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Tuesday, June 15, 2021

Curly Coated Retriever

Group: Gundogs (Group 3)
Club: Curly Coated Retriever Association Of Victoria Inc
Contact: Mrs Melinda Naughton
Phone: 0401 138 905
Email: naumel@bigpond.com
Website: www.curlycoatedretrieverclub.com

About the Curly Coated Retriever

 

Background The one genetically distinctive characteristic of this breed is its curly coat, and general opinion is that the St. Johns Newfoundland, the Irish Water Spaniel, the Old English Water Dog and the Poodle all lent something to the breed’s origin.  The Kennel Club in England first recognised the Curly Coated Retriever in 1854. It is believed that the breed first came to Australia with the early settlers in the 1800s. However, the first documented evidence of the breed here was in the early 1880s.

Average Lifespan When considering a dog, please realise that you are taking it on for its lifetime. Curly Coated Retrievers live until 13 to 14 years of age.

Breed Personality/Characteristics/Temperament The Curly Coated Retriever’s usefulness as a sporting dog comes from a combination of pace, endurance, intelligence and a good nose. With their size and strength they are able to retrieve almost anything shot for them. It is, however, in water that they excel - usually showing a strong desire to swim from an early age. They have an excellent nose, especially on runners, and they retrieve quickly to hand. One of their outstanding characteristics is the ability to mark down and memorise the fall of the bird. Different conditions provide different uses for the Curly Coated Retriever and they adapt readily to most of these.  The Curly Coated Retriever is a slow maturing dog and may take up to three years to reach maturity. Their temperament is kind and great hearted, as is usual in gundogs, and totally without malice. They bear no resentment for scolding to which they seem to have a philosophical attitude. They like to be praised, are devoted to their owner and are family dogs to the other members of it. The Curly Coated Retriever is not apt to bark but when required to do so is an excellent protector of family and property. Its deep bark alone is enough to stop unwanted intruders in their tracks. The breed does have a mind of its own and is capable of using it in its own way. They are obedient but tend to be so in their own time. This independence of mind is one of the traits which the breed’s devotees find attractive, for it makes a dog of character and Curly Coated Retrievers certainly are that. They are a fun loving, gentle companion for all members of the family.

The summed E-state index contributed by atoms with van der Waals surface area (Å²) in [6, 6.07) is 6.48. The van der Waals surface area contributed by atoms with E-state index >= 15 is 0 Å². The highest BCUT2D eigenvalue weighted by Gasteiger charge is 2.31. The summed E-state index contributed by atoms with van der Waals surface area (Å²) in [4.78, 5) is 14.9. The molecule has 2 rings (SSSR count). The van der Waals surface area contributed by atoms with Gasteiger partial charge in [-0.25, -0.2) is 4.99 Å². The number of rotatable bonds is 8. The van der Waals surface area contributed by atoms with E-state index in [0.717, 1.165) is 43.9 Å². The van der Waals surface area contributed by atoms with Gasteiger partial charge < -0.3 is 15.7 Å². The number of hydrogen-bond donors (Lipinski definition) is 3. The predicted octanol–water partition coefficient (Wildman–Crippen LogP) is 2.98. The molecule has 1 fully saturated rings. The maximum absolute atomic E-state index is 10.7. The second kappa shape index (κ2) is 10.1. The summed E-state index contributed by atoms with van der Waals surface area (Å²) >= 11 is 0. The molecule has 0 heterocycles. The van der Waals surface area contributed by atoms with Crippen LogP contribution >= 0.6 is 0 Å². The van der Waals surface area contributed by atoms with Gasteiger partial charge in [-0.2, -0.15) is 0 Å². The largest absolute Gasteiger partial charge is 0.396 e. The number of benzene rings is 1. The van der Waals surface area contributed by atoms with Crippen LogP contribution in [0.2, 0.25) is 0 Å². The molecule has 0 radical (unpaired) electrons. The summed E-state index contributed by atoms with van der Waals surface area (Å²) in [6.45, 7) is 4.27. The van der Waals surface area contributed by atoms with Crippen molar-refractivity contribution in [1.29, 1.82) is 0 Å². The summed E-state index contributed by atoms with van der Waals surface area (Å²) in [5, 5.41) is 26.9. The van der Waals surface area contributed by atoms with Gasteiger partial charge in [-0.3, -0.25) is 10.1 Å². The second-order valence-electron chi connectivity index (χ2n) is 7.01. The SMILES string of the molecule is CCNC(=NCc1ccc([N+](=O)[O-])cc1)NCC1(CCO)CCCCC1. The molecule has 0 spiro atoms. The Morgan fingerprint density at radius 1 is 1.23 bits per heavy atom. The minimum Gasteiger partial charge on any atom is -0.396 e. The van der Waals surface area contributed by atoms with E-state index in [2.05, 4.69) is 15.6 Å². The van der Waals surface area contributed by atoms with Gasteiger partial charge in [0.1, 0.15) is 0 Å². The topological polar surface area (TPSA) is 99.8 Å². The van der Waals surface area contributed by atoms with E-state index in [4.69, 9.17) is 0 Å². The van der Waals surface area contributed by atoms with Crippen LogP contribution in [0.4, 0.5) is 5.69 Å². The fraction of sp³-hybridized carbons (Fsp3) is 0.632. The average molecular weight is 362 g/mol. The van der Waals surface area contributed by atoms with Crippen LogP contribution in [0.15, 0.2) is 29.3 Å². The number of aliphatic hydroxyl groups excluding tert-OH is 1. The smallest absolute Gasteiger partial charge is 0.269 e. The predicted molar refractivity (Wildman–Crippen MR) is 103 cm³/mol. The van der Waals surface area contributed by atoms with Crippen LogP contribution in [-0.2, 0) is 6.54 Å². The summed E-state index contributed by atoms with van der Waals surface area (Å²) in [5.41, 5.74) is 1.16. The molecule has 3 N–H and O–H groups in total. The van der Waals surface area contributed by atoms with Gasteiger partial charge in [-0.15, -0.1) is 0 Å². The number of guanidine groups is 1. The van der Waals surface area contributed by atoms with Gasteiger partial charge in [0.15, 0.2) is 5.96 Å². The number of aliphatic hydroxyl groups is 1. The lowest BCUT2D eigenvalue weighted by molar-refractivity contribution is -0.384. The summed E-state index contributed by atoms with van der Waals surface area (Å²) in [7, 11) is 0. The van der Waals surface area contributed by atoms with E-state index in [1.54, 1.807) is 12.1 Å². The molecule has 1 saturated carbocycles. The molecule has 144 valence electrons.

Activities The Curly Coated Retriever Association of Victoria says that the breed regularly participate in conformation (dog shows), agility, obedience and retrieving.

Compatibility with other pets The Curly Coated Retriever seems to adapt to most other pets, and has been known to happily share his home with cats and other dogs.

Care Requirements As with all large dogs the Curly Coated Retriever needs plenty of exercise to keep it in good, hard condition. Being a keen retriever this can be achieved with minimum effort on the part of the owner.  The Curly has a unique benefit in that they do not need much grooming; they are a "wash and wear" dog. On no account should a brush or comb be used. A 10 minute session, using scissors and trimming any scraggly bits from the coat, mainly around the tail and ears is all that is required, no more than two or three times a year.

Ideal Owner/s Curly Coated Retrievers adapt well to most people, be it in the field with a shooter or at home with a family. As long as he is treated well he will be a loyal and devoted friend to his owner and family.

In Conclusion Curly Coated Retrievers are a delightful companion and true friend. They display a unique sense of humour, will be devoted to their owner and fit in well to a family environment.  Now you know a little about the Curly Coated Retriever and have decided this is the dog for you or you want more information, make contact with the breed club or your State controlling body for purebred dogs. They will be able to give you information about available puppies and also suggest dog shows where you can see the breed and speak to breeders. In this way you will gain a better perspective of the breed and its needs.

Searching for a Curly Coated Retriever Puppy Be sure your puppy comes with ANKC registration paper and pedigree. Be sure the breeder offers guarantees and after sales service. Both parents should be hip scored and eye checked. Hip scores should be as close as possible or below the breed average. Look for puppies that are clean, alert and not nervous. If possible, view both parents. This breed can have hereditary bald patterning, which appears from about 14 months of age. Check to see if either parent shows signs of permanent balding. But also be aware that mothers often drop their coat after having a litter and may look “tatty”. This is not the same as permanent, pattern balding.

 

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